The last congregate in the church parking lot, she deep breathed the night air, closed her eyes and smiled. She entered her pearl white Jaguar XJ8 in a far corner space immersed in darkness, gripped the steering wheel and again and again thanked God for a new life. She promised God to be as the Bible said, “a vessel unto honour...” and “meet for the master’s use.” She devoted herself to America’s Christianity as she had to Soviet Union’s Communism. Like professional sports, she was traded to a new team; a better team too. She vowed to help whomever she could help, whenever she could help and in any way she could help.
She inserted the key and started the Jaguar when a hand pounded on her driver side window. Wide-eyed with mouth agape, she jerked her upper body sideways toward the passenger seat with hands before her face in a defensive posture. She viewed an elderly white woman who smiled through tar and nicotine-stained teeth. Anastasiya saw she held an unlit cigarette in one hand and looked for her to fill the other one. The elderly woman motioned for her to roll the window down. Still a bit shaky, Anastasiya acquiesced. The mature woman stuck her face inside the car close enough to bang heads. That forced Anastasiya to revert in defense once more.
“Be a dear and gimme some cigarettes.”
“I do not have a cigarette, and you now have one in hand.”
“This ol’ thing? Yeah, but I ain’t got no more, and a pretty girl like you in this car can get whatever you want. I think it’s called sophistication.”
That butter teeth stained smile beamed as she stroked her stringy and unkempt blonde hair that simultaneously pointed in all directions.
Anastasiya frowned from the repulsive smoker’s breath. Had not thought even been one minute from her head when this woman appeared? God tested her or the devil himself. She made a vow and had to fulfill it. She knew smoking killed body, it was the temple of the Lord. But she vowed to help whomever she could help though peace left if she gave her money for cigarettes. As preacher taught people, her heart was umpire of peace, and she called this vow of help, out, not safe. She had idea much better—
“C’mon, sweetie, mama’s got withdrawals to calm down! I can smoke ‘em out or trade ‘em in for a little rustle in the hay with a boy toy if ya’ know what I mean.”
The old woman thrust both arms into the car for Anastasiya’s purse. The Jaguar owner fought off one hand and arm, which found her change purse but used her own hand and arm to grasp a Walther P22 pistol. The beggar’s fear-filled brown eyes said as much as her retracted arms and hands positioned in defense before her haggard face.
“Oh God, if you’re in the parkin’ lot, help me!”
Just then, from the church’s parking lot shadows to the left of the scene, a silver-blue Chevrolet Astro van slowed its actions as silhouetted figures watched. The passenger side window powered down, and a man yelled.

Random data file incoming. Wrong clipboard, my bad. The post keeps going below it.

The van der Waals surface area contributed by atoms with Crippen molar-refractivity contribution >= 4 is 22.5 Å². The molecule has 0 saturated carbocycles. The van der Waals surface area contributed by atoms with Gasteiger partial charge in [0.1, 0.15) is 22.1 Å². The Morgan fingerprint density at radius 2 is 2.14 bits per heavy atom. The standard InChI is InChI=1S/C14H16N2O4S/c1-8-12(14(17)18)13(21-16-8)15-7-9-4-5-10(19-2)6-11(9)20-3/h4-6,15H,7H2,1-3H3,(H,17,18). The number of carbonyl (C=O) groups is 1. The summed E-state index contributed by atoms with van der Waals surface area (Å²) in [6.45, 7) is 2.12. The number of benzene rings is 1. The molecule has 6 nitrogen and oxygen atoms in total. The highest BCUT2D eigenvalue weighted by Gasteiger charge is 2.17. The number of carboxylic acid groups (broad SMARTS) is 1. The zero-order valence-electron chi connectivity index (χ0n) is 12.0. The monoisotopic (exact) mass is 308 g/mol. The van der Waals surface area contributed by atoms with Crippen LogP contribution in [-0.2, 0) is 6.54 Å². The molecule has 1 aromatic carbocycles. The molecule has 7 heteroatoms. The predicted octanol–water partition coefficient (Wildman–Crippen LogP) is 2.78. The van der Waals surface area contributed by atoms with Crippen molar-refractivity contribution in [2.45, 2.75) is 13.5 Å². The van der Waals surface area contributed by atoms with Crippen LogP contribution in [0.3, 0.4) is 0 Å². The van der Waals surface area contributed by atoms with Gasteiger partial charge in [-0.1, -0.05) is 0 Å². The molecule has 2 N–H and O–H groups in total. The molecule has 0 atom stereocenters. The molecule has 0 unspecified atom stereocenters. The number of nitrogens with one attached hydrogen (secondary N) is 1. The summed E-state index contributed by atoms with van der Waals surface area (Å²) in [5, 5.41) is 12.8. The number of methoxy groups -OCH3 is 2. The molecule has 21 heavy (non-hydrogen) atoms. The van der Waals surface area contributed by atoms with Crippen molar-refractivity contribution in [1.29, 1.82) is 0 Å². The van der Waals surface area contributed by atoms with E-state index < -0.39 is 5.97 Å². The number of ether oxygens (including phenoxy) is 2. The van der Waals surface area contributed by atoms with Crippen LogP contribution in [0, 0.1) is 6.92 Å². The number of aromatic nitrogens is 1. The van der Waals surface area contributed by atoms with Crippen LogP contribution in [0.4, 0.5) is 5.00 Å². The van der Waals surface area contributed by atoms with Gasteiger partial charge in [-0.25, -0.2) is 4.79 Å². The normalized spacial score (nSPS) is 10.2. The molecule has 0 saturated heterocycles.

“Hey, you all right?”
Anastasiya’s other hand clutched some folded paper she extended to the woman, grabbed one of the beggar’s hands and pulled her toward the car.
“Help me, somebody! She got a gun!”
With that, the passenger side man flung his door open. His curiosity energized every cautious step toward the pair.
“Stop! We end this now. Take this! It is money!”
She lied and asked God for forgiveness at the same time. The next instant two bangs echoed, and the elderly woman fell at the Jaguar’s driver side door. The spectator hit the pavement and covered his head. Terrified, Anastasiya wondered what just happened. How did this come to this? She strived to open her door to check for life, but the weight of the woman blocked her inside. No! She needed to go! God will bless this woman as He saw fit. She did not want to be recognized. She trembled to think...no, no, she was safe here in America, but she must go home now!
She attempted to slam the luxury vehicle in to drive to speed out of the parking lot. The man picked himself up off the pavement as the van sped and stopped in front of the Jaguar. Her getaway was blocked. Her panic heightened further when the man pointed at her through the front windshield and yelled:
“Don’t shoot!” Man One said.
The driver side door flew open and out popped Man Two. The passenger side man checked on the old woman.
“Yeah, we just want to help you!” Man Two said. “Where’s the gun?”
“She’s dead. I ain’t never seen a dead...”
Man Two jerked the driver side door open while Man One did the same to the passenger side. Man Two pulled her out of the car as Anastasiya screamed. She reached for her P22 when Man One sat in the passenger seat, turned off the car, grasped her purse and keys and exited the opposite side. Man Two continued his verbal assault:
“We both saw you, lady! Where’s the gun?”
“I my eye.”
“I got the gun!” Man One said.
“Where do I go with you?”
“To the police,” Man Two said.
“No, no, I cannot go to the police—”
“Sweetheart, you don’t have a choice.”
Man Two dragged her to the late nineties model van. They slid the door open, and Man Two flung her inside. Man One ran around to the driver side of the van.
“What about the old lady?” Man One asked.
Man Two, seated next to her in the back seats, whipped out a cell phone and dialed.
“We leave her where she is as proof of the murder—yes ma’am, I’d like to report a shooting, and I have the shooter...Yes, ma’am, I’m making a citizen’s arrest—”
“Arrest! Oh, no! You do not understand—”
“I have the shooter...Yes, I repeat, I have the shooter next to me right now. I’ll bring her to police headquarters now—”
“Jesus! No, please let me go—”
“We’re only minutes away on North Highland Avenue. Okay...No, thank you.”
“You do not understand. I cannot go to prison—”
Man One addressed her. “I can tell by your accent you’re not from this country, but you can’t shoot someone and drive off, miss!”
The van cranked, Man One pulled out, checked the traffic flow and prepared to turn right onto North Highland Avenue. Anastasiya caught a quick glimpse through the van’s back door windows at the shadowy outlines of her car and the still body of the old woman. She was... Then that same vision caught something else: Someone stepped out of the church’s rear doors. She recognized him as Senior Pastor James Rowdington. Her last and sole hope never saw her.
"An Enthralling Story Full of Interesting Characters..."
"This is the second time I've read about Sgt Malcolm X. Hobbs of the Atlanta PD. I find myself more fascinated by his character the more I read about him..."